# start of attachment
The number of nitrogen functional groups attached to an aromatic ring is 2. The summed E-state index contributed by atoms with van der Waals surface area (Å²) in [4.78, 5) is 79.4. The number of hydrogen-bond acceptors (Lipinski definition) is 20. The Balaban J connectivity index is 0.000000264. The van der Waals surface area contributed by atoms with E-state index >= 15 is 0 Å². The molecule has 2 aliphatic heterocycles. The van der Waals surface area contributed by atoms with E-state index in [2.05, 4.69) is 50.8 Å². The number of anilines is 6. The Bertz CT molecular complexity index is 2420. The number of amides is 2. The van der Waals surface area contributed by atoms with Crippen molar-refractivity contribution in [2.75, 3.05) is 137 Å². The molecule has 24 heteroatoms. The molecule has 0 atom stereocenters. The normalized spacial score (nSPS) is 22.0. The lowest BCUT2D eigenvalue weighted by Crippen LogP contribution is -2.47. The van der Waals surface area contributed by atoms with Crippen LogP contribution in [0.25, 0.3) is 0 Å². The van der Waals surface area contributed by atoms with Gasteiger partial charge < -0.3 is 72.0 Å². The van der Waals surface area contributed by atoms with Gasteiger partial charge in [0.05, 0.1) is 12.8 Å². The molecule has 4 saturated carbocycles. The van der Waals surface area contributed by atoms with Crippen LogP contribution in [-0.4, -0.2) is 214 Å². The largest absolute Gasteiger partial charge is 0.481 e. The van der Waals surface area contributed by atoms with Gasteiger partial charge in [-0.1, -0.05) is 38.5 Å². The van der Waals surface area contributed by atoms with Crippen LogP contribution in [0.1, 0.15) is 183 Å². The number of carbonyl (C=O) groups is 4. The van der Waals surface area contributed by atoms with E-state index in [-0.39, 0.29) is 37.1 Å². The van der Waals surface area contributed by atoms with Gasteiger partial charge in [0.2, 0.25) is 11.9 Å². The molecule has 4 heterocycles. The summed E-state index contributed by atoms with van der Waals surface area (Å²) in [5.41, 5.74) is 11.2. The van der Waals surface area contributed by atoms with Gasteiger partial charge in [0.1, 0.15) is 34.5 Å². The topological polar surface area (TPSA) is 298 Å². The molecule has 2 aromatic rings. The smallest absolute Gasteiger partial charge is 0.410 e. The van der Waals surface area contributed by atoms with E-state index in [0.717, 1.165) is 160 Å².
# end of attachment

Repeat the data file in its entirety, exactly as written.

The number of nitrogen functional groups attached to an aromatic ring is 2. The summed E-state index contributed by atoms with van der Waals surface area (Å²) in [4.78, 5) is 79.4. The number of hydrogen-bond acceptors (Lipinski definition) is 20. The Balaban J connectivity index is 0.000000264. The van der Waals surface area contributed by atoms with E-state index >= 15 is 0 Å². The molecule has 2 aliphatic heterocycles. The van der Waals surface area contributed by atoms with E-state index in [2.05, 4.69) is 50.8 Å². The number of anilines is 6. The Bertz CT molecular complexity index is 2420. The number of amides is 2. The van der Waals surface area contributed by atoms with Crippen molar-refractivity contribution in [2.75, 3.05) is 137 Å². The molecule has 24 heteroatoms. The molecule has 0 atom stereocenters. The normalized spacial score (nSPS) is 22.0. The lowest BCUT2D eigenvalue weighted by Crippen LogP contribution is -2.47. The van der Waals surface area contributed by atoms with Crippen LogP contribution in [0.25, 0.3) is 0 Å². The van der Waals surface area contributed by atoms with Gasteiger partial charge < -0.3 is 72.0 Å². The van der Waals surface area contributed by atoms with Gasteiger partial charge in [0.05, 0.1) is 12.8 Å². The molecule has 4 saturated carbocycles. The van der Waals surface area contributed by atoms with Crippen LogP contribution in [-0.4, -0.2) is 214 Å². The largest absolute Gasteiger partial charge is 0.481 e. The van der Waals surface area contributed by atoms with Gasteiger partial charge in [-0.1, -0.05) is 38.5 Å². The van der Waals surface area contributed by atoms with Crippen LogP contribution in [0.1, 0.15) is 183 Å². The number of carbonyl (C=O) groups is 4. The van der Waals surface area contributed by atoms with E-state index in [-0.39, 0.29) is 37.1 Å². The van der Waals surface area contributed by atoms with Gasteiger partial charge in [0.2, 0.25) is 11.9 Å². The molecule has 4 heterocycles. The summed E-state index contributed by atoms with van der Waals surface area (Å²) in [5.41, 5.74) is 11.2. The van der Waals surface area contributed by atoms with Gasteiger partial charge in [0.1, 0.15) is 34.5 Å². The topological polar surface area (TPSA) is 298 Å². The molecule has 2 aromatic rings. The smallest absolute Gasteiger partial charge is 0.410 e. The van der Waals surface area contributed by atoms with E-state index in [0.717, 1.165) is 160 Å².